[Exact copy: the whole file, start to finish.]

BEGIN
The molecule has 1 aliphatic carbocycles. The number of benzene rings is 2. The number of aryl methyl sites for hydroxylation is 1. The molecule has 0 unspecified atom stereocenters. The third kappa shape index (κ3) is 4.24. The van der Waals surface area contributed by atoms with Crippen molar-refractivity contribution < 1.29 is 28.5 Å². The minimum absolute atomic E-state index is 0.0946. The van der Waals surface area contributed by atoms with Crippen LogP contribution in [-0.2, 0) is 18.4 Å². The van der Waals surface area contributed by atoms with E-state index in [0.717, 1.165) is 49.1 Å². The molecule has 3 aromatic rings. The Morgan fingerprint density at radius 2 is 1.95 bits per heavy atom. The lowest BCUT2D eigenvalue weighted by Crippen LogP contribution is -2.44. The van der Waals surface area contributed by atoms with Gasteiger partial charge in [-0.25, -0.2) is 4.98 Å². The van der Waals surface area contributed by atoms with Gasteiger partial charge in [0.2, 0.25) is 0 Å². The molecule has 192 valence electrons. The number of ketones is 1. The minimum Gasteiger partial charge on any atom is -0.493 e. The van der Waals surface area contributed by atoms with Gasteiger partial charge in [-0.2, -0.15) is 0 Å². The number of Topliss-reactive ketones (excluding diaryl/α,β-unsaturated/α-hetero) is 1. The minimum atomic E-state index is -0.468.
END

The molecule has 1 aliphatic carbocycles. The number of benzene rings is 2. The number of aryl methyl sites for hydroxylation is 1. The molecule has 0 unspecified atom stereocenters. The third kappa shape index (κ3) is 4.24. The van der Waals surface area contributed by atoms with Crippen molar-refractivity contribution < 1.29 is 28.5 Å². The minimum absolute atomic E-state index is 0.0946. The van der Waals surface area contributed by atoms with Crippen LogP contribution in [-0.2, 0) is 18.4 Å². The van der Waals surface area contributed by atoms with E-state index in [0.717, 1.165) is 49.1 Å². The molecule has 3 aromatic rings. The Morgan fingerprint density at radius 2 is 1.95 bits per heavy atom. The lowest BCUT2D eigenvalue weighted by Crippen LogP contribution is -2.44. The van der Waals surface area contributed by atoms with Gasteiger partial charge in [-0.25, -0.2) is 4.98 Å². The van der Waals surface area contributed by atoms with Gasteiger partial charge in [0.2, 0.25) is 0 Å². The molecule has 192 valence electrons. The number of ketones is 1. The minimum Gasteiger partial charge on any atom is -0.493 e. The van der Waals surface area contributed by atoms with Gasteiger partial charge in [-0.2, -0.15) is 0 Å². The number of Topliss-reactive ketones (excluding diaryl/α,β-unsaturated/α-hetero) is 1. The minimum atomic E-state index is -0.468.